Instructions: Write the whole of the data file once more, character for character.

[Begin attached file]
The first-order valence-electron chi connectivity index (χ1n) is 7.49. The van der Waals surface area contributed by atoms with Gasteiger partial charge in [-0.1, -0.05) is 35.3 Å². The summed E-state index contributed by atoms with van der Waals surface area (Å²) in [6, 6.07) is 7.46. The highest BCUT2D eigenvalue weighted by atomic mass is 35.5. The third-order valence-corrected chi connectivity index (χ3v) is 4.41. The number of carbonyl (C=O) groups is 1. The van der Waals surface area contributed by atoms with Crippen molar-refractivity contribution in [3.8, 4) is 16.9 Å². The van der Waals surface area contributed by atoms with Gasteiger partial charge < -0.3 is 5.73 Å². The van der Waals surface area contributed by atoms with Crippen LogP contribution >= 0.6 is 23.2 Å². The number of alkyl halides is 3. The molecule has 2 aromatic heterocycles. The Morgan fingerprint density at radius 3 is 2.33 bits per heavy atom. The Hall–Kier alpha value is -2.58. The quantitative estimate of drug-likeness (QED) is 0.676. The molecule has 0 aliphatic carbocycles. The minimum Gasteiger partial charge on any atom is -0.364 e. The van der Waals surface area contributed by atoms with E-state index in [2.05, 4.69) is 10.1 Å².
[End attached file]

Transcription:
The first-order valence-electron chi connectivity index (χ1n) is 7.49. The van der Waals surface area contributed by atoms with Gasteiger partial charge in [-0.1, -0.05) is 35.3 Å². The summed E-state index contributed by atoms with van der Waals surface area (Å²) in [6, 6.07) is 7.46. The highest BCUT2D eigenvalue weighted by atomic mass is 35.5. The third-order valence-corrected chi connectivity index (χ3v) is 4.41. The number of carbonyl (C=O) groups is 1. The van der Waals surface area contributed by atoms with Crippen molar-refractivity contribution in [3.8, 4) is 16.9 Å². The van der Waals surface area contributed by atoms with Gasteiger partial charge < -0.3 is 5.73 Å². The van der Waals surface area contributed by atoms with Crippen LogP contribution >= 0.6 is 23.2 Å². The number of alkyl halides is 3. The molecule has 2 aromatic heterocycles. The Morgan fingerprint density at radius 3 is 2.33 bits per heavy atom. The Hall–Kier alpha value is -2.58. The quantitative estimate of drug-likeness (QED) is 0.676. The molecule has 0 aliphatic carbocycles. The minimum Gasteiger partial charge on any atom is -0.364 e. The van der Waals surface area contributed by atoms with E-state index in [2.05, 4.69) is 10.1 Å².